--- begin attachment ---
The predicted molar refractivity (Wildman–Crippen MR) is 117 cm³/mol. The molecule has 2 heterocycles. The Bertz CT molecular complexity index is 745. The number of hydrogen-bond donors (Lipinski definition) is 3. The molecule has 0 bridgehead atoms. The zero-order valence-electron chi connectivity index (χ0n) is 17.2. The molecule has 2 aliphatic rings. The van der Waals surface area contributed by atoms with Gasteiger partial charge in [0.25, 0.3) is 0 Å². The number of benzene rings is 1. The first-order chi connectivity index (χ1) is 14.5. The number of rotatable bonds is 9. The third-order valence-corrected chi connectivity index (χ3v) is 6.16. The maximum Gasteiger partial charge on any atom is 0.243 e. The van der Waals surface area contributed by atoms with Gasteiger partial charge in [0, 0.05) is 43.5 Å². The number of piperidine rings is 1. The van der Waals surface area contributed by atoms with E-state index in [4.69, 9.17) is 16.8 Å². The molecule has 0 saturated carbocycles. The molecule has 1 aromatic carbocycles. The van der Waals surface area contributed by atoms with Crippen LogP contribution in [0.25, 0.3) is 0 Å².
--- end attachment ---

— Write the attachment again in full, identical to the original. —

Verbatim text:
The predicted molar refractivity (Wildman–Crippen MR) is 117 cm³/mol. The molecule has 2 heterocycles. The Bertz CT molecular complexity index is 745. The number of hydrogen-bond donors (Lipinski definition) is 3. The molecule has 0 bridgehead atoms. The zero-order valence-electron chi connectivity index (χ0n) is 17.2. The molecule has 2 aliphatic rings. The van der Waals surface area contributed by atoms with Gasteiger partial charge in [0.25, 0.3) is 0 Å². The number of benzene rings is 1. The first-order chi connectivity index (χ1) is 14.5. The number of rotatable bonds is 9. The third-order valence-corrected chi connectivity index (χ3v) is 6.16. The maximum Gasteiger partial charge on any atom is 0.243 e. The van der Waals surface area contributed by atoms with Gasteiger partial charge in [0, 0.05) is 43.5 Å². The number of piperidine rings is 1. The van der Waals surface area contributed by atoms with E-state index in [4.69, 9.17) is 16.8 Å². The molecule has 0 saturated carbocycles. The molecule has 1 aromatic carbocycles. The van der Waals surface area contributed by atoms with Crippen LogP contribution in [0.25, 0.3) is 0 Å².